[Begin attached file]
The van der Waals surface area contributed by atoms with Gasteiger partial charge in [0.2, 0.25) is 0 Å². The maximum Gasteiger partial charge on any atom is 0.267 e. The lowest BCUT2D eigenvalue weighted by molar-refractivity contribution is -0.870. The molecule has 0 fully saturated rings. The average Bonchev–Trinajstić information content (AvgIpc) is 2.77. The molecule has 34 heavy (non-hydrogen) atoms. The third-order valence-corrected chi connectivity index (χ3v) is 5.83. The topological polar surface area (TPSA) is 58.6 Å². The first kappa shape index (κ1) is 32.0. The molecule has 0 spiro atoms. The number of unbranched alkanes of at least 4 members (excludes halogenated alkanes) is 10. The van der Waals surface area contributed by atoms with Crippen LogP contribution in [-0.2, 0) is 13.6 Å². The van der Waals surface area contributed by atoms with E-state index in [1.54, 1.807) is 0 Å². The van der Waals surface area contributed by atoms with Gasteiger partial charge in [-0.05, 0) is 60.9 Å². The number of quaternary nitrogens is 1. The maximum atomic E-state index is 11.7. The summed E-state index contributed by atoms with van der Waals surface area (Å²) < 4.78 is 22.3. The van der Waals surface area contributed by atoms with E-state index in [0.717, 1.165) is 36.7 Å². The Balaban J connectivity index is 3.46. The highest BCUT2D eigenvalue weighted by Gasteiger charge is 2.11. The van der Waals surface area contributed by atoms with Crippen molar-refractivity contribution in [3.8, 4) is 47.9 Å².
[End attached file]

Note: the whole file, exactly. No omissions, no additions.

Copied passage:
The van der Waals surface area contributed by atoms with Gasteiger partial charge in [0.2, 0.25) is 0 Å². The maximum Gasteiger partial charge on any atom is 0.267 e. The lowest BCUT2D eigenvalue weighted by molar-refractivity contribution is -0.870. The molecule has 0 fully saturated rings. The average Bonchev–Trinajstić information content (AvgIpc) is 2.77. The molecule has 34 heavy (non-hydrogen) atoms. The third-order valence-corrected chi connectivity index (χ3v) is 5.83. The topological polar surface area (TPSA) is 58.6 Å². The first kappa shape index (κ1) is 32.0. The molecule has 0 spiro atoms. The number of unbranched alkanes of at least 4 members (excludes halogenated alkanes) is 10. The van der Waals surface area contributed by atoms with Crippen LogP contribution in [-0.2, 0) is 13.6 Å². The van der Waals surface area contributed by atoms with E-state index in [1.54, 1.807) is 0 Å². The van der Waals surface area contributed by atoms with Gasteiger partial charge in [-0.05, 0) is 60.9 Å². The number of quaternary nitrogens is 1. The maximum atomic E-state index is 11.7. The summed E-state index contributed by atoms with van der Waals surface area (Å²) < 4.78 is 22.3. The van der Waals surface area contributed by atoms with E-state index in [0.717, 1.165) is 36.7 Å². The Balaban J connectivity index is 3.46. The highest BCUT2D eigenvalue weighted by Gasteiger charge is 2.11. The van der Waals surface area contributed by atoms with Crippen molar-refractivity contribution in [3.8, 4) is 47.9 Å².